Ever thought about growing your own tea? I have and I’m in the process of doing so. I’m pretty excited to try this out. My mom is really good at gardening and such so I’m hoping she passed down the green thumb gene.
The scientific name for tea is Camellia Sinensis. As I mentioned in my health benefits post ALL types of tea come from the SAME plant. This plant originally came from China., Tibet and northern areas of India. Not from America— challenge 1 for growing my own tea, especially Vermont in the middle of winter. (Totally not fair to get that little taste of Spring a week ago in BTV) You are supposed to grow tea outside in Zone 8 areas, which isn’t exactly near or around VT. Oh well! I’ll just do it inside and hope that my cats won’t mess this up for me.
When I received my seeds from Whatcom Seed Company the instructions word for word say, “Sow seeds 3/4” deep in standard soil mix with coarse sand added. Keep damp. Ideal night temperature of 55F, day 68F. High humidity and filtered sun. Fertilize often. Ideal pH 5-6.”
Okay, some direction, not much. So what now? As a 1st step my mom and I ventured to Gardner’s Supply on the interval. The staff there was soo friendly and super helpful. One of the ladies there whipped out what looked like the manual for the gardener’s dream and copied a whole page about growing and harvest tea for me. After I picked up my soil (which was actually meant for cacti) we were on our way!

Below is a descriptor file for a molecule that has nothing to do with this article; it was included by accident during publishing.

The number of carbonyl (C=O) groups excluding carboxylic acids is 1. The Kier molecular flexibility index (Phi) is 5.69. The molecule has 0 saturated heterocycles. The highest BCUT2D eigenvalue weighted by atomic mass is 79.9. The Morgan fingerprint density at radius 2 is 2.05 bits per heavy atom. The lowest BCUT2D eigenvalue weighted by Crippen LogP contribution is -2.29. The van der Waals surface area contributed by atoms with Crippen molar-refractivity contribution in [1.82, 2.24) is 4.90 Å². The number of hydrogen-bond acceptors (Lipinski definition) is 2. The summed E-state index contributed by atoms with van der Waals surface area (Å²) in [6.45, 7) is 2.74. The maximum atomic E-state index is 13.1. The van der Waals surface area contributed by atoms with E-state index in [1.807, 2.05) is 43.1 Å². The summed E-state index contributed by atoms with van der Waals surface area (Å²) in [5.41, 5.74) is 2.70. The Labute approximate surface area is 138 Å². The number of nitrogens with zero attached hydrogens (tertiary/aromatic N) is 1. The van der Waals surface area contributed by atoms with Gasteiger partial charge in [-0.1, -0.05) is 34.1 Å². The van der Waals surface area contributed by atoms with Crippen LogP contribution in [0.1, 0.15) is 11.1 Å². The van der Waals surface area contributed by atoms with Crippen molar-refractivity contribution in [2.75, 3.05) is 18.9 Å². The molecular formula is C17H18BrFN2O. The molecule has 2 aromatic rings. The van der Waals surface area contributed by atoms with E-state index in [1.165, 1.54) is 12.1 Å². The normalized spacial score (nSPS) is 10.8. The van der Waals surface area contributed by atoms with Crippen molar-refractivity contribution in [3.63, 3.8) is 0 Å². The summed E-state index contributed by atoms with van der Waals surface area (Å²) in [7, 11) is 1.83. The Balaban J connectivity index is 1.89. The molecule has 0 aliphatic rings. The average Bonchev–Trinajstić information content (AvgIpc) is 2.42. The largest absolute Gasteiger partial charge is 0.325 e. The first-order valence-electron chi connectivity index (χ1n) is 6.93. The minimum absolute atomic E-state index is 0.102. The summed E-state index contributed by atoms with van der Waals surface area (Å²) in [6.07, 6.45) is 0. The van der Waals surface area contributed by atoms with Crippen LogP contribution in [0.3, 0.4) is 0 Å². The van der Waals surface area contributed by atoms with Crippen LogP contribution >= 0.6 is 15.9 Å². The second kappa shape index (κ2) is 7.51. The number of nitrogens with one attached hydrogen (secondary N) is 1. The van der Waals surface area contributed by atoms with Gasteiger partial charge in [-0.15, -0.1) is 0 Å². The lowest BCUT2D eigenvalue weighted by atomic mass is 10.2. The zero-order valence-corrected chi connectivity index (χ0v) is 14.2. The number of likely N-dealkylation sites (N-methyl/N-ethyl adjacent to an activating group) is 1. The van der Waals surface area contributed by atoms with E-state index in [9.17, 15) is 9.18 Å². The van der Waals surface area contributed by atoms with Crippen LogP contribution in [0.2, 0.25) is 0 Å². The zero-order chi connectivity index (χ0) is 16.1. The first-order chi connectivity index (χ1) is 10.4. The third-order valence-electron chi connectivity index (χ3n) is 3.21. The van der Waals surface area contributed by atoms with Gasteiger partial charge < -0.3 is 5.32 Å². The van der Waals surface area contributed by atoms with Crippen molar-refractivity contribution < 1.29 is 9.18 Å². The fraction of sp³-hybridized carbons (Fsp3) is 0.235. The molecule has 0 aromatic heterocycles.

If you have never seen a tea seed before, they looked like hazelnuts!
I never would have thought that they looked like this before so I was quite shocked when I received them in the mail. Per suggestion from the friendly staff at Gardener Supply, I have placed my seed in almost boiling water and now I’m letting them sit for 24 hours. This is because when I recieved the seeds they were really hard and are dried out. So in an effort to make sure the germination can happen ASAP, soaking then will give me a semi-head start! I get to plant in 1 day! I’m so excited for this.